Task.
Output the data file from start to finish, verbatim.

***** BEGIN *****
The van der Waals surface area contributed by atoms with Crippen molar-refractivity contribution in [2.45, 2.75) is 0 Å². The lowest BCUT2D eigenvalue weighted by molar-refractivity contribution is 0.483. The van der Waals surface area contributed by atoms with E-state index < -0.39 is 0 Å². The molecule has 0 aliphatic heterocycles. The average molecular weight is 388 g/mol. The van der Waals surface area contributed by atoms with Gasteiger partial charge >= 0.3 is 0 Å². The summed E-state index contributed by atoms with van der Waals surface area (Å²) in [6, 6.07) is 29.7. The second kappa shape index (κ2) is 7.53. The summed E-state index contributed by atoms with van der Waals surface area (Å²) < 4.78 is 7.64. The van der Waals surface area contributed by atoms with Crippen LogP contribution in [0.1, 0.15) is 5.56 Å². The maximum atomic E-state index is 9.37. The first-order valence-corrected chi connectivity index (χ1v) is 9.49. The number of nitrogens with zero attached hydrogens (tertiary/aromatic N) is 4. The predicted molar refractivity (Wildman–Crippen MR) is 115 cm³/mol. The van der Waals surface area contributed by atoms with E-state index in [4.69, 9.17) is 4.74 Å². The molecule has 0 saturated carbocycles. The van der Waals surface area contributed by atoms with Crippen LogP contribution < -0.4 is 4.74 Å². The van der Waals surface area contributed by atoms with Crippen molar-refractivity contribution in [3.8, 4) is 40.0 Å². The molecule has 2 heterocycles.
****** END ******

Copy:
The van der Waals surface area contributed by atoms with Crippen molar-refractivity contribution in [2.45, 2.75) is 0 Å². The lowest BCUT2D eigenvalue weighted by molar-refractivity contribution is 0.483. The van der Waals surface area contributed by atoms with E-state index < -0.39 is 0 Å². The molecule has 0 aliphatic heterocycles. The average molecular weight is 388 g/mol. The van der Waals surface area contributed by atoms with Gasteiger partial charge >= 0.3 is 0 Å². The summed E-state index contributed by atoms with van der Waals surface area (Å²) in [6, 6.07) is 29.7. The second kappa shape index (κ2) is 7.53. The summed E-state index contributed by atoms with van der Waals surface area (Å²) < 4.78 is 7.64. The van der Waals surface area contributed by atoms with Crippen LogP contribution in [0.1, 0.15) is 5.56 Å². The maximum atomic E-state index is 9.37. The first-order valence-corrected chi connectivity index (χ1v) is 9.49. The number of nitrogens with zero attached hydrogens (tertiary/aromatic N) is 4. The predicted molar refractivity (Wildman–Crippen MR) is 115 cm³/mol. The van der Waals surface area contributed by atoms with E-state index in [4.69, 9.17) is 4.74 Å². The molecule has 0 saturated carbocycles. The van der Waals surface area contributed by atoms with Crippen LogP contribution < -0.4 is 4.74 Å². The van der Waals surface area contributed by atoms with Crippen molar-refractivity contribution in [3.8, 4) is 40.0 Å². The molecule has 2 heterocycles.